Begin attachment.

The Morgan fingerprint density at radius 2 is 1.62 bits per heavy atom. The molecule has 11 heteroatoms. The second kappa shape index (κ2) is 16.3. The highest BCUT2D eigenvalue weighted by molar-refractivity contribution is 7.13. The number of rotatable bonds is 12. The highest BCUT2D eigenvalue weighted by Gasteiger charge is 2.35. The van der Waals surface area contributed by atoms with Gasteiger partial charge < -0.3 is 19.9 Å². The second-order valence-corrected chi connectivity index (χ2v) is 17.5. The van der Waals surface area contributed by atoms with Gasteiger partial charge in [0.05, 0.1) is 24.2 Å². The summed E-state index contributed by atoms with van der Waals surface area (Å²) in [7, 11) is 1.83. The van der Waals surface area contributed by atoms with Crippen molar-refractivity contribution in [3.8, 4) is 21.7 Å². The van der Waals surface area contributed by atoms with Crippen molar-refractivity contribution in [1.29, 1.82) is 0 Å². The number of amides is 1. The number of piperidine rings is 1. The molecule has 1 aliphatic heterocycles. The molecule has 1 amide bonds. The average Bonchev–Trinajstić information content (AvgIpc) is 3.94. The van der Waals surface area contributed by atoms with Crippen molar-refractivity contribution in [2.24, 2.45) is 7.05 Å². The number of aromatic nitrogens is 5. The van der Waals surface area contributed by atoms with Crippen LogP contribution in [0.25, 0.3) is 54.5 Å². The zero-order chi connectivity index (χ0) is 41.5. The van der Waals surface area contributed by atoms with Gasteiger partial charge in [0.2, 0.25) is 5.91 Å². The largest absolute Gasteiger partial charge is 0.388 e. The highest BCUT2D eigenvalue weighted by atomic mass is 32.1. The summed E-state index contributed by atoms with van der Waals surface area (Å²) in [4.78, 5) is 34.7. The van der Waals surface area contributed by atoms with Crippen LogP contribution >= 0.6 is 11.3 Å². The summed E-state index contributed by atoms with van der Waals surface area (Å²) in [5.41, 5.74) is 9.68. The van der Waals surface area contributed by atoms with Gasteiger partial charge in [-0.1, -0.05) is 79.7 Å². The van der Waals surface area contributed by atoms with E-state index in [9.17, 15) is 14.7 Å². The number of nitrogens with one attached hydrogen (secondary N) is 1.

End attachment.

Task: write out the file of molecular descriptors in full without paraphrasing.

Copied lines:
The Morgan fingerprint density at radius 2 is 1.62 bits per heavy atom. The molecule has 11 heteroatoms. The second kappa shape index (κ2) is 16.3. The highest BCUT2D eigenvalue weighted by molar-refractivity contribution is 7.13. The number of rotatable bonds is 12. The highest BCUT2D eigenvalue weighted by Gasteiger charge is 2.35. The van der Waals surface area contributed by atoms with Gasteiger partial charge < -0.3 is 19.9 Å². The second-order valence-corrected chi connectivity index (χ2v) is 17.5. The van der Waals surface area contributed by atoms with Gasteiger partial charge in [0.05, 0.1) is 24.2 Å². The summed E-state index contributed by atoms with van der Waals surface area (Å²) in [7, 11) is 1.83. The van der Waals surface area contributed by atoms with Crippen molar-refractivity contribution in [3.8, 4) is 21.7 Å². The van der Waals surface area contributed by atoms with Crippen molar-refractivity contribution in [1.29, 1.82) is 0 Å². The number of amides is 1. The number of piperidine rings is 1. The molecule has 1 aliphatic heterocycles. The molecule has 1 amide bonds. The average Bonchev–Trinajstić information content (AvgIpc) is 3.94. The van der Waals surface area contributed by atoms with Crippen molar-refractivity contribution in [2.24, 2.45) is 7.05 Å². The number of aromatic nitrogens is 5. The van der Waals surface area contributed by atoms with Crippen LogP contribution in [0.25, 0.3) is 54.5 Å². The zero-order chi connectivity index (χ0) is 41.5. The van der Waals surface area contributed by atoms with Gasteiger partial charge in [0.2, 0.25) is 5.91 Å². The largest absolute Gasteiger partial charge is 0.388 e. The highest BCUT2D eigenvalue weighted by atomic mass is 32.1. The summed E-state index contributed by atoms with van der Waals surface area (Å²) in [4.78, 5) is 34.7. The van der Waals surface area contributed by atoms with Crippen LogP contribution >= 0.6 is 11.3 Å². The summed E-state index contributed by atoms with van der Waals surface area (Å²) in [5.41, 5.74) is 9.68. The van der Waals surface area contributed by atoms with Gasteiger partial charge in [-0.1, -0.05) is 79.7 Å². The van der Waals surface area contributed by atoms with E-state index in [9.17, 15) is 14.7 Å². The number of nitrogens with one attached hydrogen (secondary N) is 1.